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Voting machine manual tells officials to reuse weak passwords

The manual turns good advice on its head, telling officials to use, reuse and recycle weak passwords.

Sysadmins will tell you that pathetically weak passwords are, in the words of one Redditor, “crazy normal.”

You have no idea how many Excel sheets containing passwords have “Passw0rd1!” peppered in them.

Right. But in this case, we’re not talking about any old vanilla set of users who get it into their heads, in spite of what one presumes/hopes to be organizational policy to the contrary, to cook up weak and/or iterative passwords. Rather, we’re talking about a vendor manual for voting machines that instructs users – and in this case, that means election officials – to use weak, iterative passwords.
On Monday, Motherboard published a report by Kim Zetter about these manuals, which, Zetter says, are used in about 10 states.
The manuals tell customers to use easy-to-guess, easy-to-crack passwords… and, in spite of the legions of security experts who advise against the practice of password reuse, to go right ahead and reuse those passwords when changing login credentials per federally mandated password-change prompts.
Motherboard hasn’t been able to verify what vendor produced the manual, but given that it’s for a Unisyn optical vote-counting machine, and that “unisyn” is one of the passwords suggested in the manual, one imagines it might have some ideas on the matter. However, it hadn’t responded to Zetter’s requests for comment as of Tuesday evening.
Unisyn machines are used in 3,629 precincts in 12 states, plus Puerto Rico.

Simple, shared logins please

Motherboard reports that the manual for the Unisyn voting machine indicates that the login name for the election-management system is the ubiquitous default “administrator,” and the sysadmin password is a simple string of five letters with a number appended to it: (e.g. admin1, admin2, admin3). The root password is the company’s name – unisyn – with the same number appended to it.
It continues on in that manner, Zetter writes:

Once logged into the system the credentials needed to access the tabulation monitor or the system for creating reports of ballots and vote tallies are different. The username is again a simple word to log in. The password is the same word with “1” appended to it. Users are told that to change the password when prompted, they should simply change the number sequentially to 2, 3, 4, etc.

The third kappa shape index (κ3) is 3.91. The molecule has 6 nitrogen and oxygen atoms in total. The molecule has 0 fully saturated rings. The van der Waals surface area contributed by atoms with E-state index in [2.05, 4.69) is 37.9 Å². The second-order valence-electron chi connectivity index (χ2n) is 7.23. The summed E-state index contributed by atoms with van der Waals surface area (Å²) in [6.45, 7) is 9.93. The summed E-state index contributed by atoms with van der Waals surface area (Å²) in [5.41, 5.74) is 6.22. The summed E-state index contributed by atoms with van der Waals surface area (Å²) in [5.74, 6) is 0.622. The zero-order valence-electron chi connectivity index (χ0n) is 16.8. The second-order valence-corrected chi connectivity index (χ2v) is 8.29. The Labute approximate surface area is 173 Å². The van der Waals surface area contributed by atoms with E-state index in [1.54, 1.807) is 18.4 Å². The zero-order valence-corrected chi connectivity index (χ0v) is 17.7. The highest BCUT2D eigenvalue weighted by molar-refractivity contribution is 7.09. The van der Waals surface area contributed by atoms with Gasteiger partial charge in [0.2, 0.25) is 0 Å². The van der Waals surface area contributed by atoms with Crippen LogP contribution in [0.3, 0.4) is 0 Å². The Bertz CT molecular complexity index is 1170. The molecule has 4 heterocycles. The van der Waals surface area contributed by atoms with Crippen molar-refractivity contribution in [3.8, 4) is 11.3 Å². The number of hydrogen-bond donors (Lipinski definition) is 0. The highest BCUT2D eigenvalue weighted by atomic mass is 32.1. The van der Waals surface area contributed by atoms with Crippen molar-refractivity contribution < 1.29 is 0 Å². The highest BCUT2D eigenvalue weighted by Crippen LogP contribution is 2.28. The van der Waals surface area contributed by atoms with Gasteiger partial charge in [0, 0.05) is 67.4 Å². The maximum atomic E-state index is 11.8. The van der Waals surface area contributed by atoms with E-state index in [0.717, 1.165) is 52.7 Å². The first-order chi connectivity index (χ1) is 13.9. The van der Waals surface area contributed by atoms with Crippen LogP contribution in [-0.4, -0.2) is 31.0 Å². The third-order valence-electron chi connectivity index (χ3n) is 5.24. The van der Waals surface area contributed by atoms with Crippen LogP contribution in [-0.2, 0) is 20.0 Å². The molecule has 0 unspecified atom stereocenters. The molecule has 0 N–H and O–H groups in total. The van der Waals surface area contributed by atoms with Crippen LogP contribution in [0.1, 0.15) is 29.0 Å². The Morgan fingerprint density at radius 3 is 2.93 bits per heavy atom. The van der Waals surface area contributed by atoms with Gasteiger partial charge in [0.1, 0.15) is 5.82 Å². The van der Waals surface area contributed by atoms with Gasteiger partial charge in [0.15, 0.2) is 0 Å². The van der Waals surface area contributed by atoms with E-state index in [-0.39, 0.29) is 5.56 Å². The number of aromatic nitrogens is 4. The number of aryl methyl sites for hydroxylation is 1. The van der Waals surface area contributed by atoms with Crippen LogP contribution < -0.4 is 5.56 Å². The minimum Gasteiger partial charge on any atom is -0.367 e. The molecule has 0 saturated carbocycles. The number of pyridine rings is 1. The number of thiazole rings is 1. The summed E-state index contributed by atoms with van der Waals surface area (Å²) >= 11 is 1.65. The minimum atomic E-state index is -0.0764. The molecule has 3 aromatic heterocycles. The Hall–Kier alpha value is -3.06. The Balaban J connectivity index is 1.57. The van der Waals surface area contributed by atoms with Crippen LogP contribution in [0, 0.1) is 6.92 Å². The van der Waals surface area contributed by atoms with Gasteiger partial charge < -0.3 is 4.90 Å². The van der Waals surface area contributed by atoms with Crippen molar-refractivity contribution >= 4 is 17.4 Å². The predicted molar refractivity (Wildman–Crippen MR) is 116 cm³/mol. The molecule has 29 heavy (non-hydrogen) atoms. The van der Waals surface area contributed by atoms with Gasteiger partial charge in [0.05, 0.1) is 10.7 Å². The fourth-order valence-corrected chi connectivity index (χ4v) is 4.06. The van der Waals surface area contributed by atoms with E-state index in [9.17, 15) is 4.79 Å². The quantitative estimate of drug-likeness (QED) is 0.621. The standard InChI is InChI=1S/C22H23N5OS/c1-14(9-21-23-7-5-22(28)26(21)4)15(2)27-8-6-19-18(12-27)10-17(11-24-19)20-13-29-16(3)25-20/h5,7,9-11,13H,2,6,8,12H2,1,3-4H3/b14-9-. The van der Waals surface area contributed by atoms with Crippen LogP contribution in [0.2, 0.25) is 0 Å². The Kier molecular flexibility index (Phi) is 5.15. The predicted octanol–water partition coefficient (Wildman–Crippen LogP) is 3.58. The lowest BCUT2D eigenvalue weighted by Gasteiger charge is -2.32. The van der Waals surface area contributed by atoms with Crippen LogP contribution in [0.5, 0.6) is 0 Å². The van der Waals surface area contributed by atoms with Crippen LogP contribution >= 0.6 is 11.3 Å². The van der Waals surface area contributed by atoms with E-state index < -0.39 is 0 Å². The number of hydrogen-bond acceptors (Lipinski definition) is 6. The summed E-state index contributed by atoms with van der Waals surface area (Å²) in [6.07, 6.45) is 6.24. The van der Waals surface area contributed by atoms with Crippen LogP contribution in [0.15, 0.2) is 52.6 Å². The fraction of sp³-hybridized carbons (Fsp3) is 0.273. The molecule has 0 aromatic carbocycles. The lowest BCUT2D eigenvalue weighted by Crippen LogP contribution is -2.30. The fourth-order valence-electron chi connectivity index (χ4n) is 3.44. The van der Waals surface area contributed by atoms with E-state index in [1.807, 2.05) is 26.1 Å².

The username for logging into the critical tabulator client where votes are tallied and stored is “supervisor.” According to the manual, the password is “election specific” – meaning officials create a different password for the tabulator client for each election. Given how simple other passwords for the system are, it’s not likely this election-specific password is more sophisticated, however.

This all came to light when Harri Hursti, founder of Nordic Innovation Labs and a longtime election security expert, found a binder containing loose leaf pages in an election office during a county risk assessment.
At first, Hursti figured the manual might have come from a third-party vendor. But then he came across yet another binder with the same guidelines being used by an election office in a different state – a state where that third-party vendor doesn’t help out with elections. So, Hursti surmised, those manuals must be coming from Unisyn itself.
An employee at the third-party vendor told Motherboard that yes, the passwords used are simple, and they get reused: that way, he and his colleagues don’t have to keep calling the elections office to get a password every time they need to get at the system.